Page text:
Eritrea At A Crossroads: The People And A Disgraced Regime
If Eritrea is to have a better future, the regime that has been actively dimming that future has to go. I love Aklilu Zere’s writings but this article (http://www.ehrea.org/birth.php) from 2003 in particular, still rings in my head. It paints a clear picture of how Isaias and his murderous ways have been continuously destroying lives for almost 40 years. *As Aklilu aptly puts it “Why would a mad man change his behavior if every time he takes an action nothing happens to him?”* Isaias is in New York now for UN’s 66th session facing demonstrators, both for and against – and the against is particularly significant. Organized by Eritrean Youth for Change and other brave Eritreans, this is probably the first time on American soil he will be hearing a different music directly. We are at a crossroads.
Since the regime has confiscated all of Eritrea’s resources, it has the means to make louder noises compared to the opposition – good material for its propaganda machine. But the voices of reason are also getting steadier and louder giving one hope that Eritrea could be next in line to topple another brutal dictator as the brave people of the Arab world have been doing. Could this be our own Rosa Parks moment <http://unfilterednotes.blogspot.com/2009/10/unfiltered-notes-rosa-parks-moment-for_3868.html>, finally tipping the balance in favor of people power?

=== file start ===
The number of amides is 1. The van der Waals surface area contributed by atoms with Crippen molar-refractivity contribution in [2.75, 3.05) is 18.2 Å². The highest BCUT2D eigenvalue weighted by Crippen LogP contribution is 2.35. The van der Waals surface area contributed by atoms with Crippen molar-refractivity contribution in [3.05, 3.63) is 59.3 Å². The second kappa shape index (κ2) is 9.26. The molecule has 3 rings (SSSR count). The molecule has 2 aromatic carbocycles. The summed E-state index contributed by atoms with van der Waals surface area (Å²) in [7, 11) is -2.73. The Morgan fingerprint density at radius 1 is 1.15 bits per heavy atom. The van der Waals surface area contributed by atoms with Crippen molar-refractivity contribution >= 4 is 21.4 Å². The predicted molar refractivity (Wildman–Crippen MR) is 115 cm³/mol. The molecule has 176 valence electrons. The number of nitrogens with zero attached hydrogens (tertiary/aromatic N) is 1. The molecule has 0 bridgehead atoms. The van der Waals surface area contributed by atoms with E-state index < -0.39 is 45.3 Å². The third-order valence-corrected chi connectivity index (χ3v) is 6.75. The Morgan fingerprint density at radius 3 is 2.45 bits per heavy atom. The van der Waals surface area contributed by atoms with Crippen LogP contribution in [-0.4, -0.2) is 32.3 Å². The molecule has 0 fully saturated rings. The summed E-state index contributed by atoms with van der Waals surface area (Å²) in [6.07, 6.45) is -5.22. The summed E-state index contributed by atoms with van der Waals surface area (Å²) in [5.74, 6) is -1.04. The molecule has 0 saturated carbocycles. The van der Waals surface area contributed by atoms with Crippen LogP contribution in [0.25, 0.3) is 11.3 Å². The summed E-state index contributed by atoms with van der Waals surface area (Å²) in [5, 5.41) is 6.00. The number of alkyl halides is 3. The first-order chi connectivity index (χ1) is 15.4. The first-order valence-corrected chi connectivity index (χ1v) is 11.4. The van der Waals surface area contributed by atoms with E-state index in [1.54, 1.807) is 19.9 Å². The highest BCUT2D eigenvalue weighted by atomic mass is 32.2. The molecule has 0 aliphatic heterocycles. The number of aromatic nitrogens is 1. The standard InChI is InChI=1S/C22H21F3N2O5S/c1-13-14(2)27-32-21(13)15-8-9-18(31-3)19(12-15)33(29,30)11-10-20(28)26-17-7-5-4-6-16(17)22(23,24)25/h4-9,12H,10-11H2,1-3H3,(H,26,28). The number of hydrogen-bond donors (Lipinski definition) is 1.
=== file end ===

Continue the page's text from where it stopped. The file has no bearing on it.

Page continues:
Following are two true stories to illustrate the two competing value systems in play – one based on mutual respect, listening and problem solving and the other on embezzlements, lawlessness and destruction. The first story, from a recent family gathering, is as inspiring as the second is depressing. Hopefully, the first one will prevail.
Bashay Zerai was a prominent member of his village’s *baito (court*). Through dialog, he and his friends regularly settled village matters under the proverbial *daEro* tree. One day Bashai Zerai hired an orphan boy to tend to his cattle. The boy, mesmerized by the *baito* discussions failed to attend to his duties and the cattle he was supposed to shepherd grazed someone’s wheat field. Understandably, there was one unhappy villager who reported the incident to Bashai Zeral. In a temporary loss of temper, Bashai Zerai hit the boy as elders often did to reprimand the young. Bashai Zerai’s good friend was not pleased when he heard this.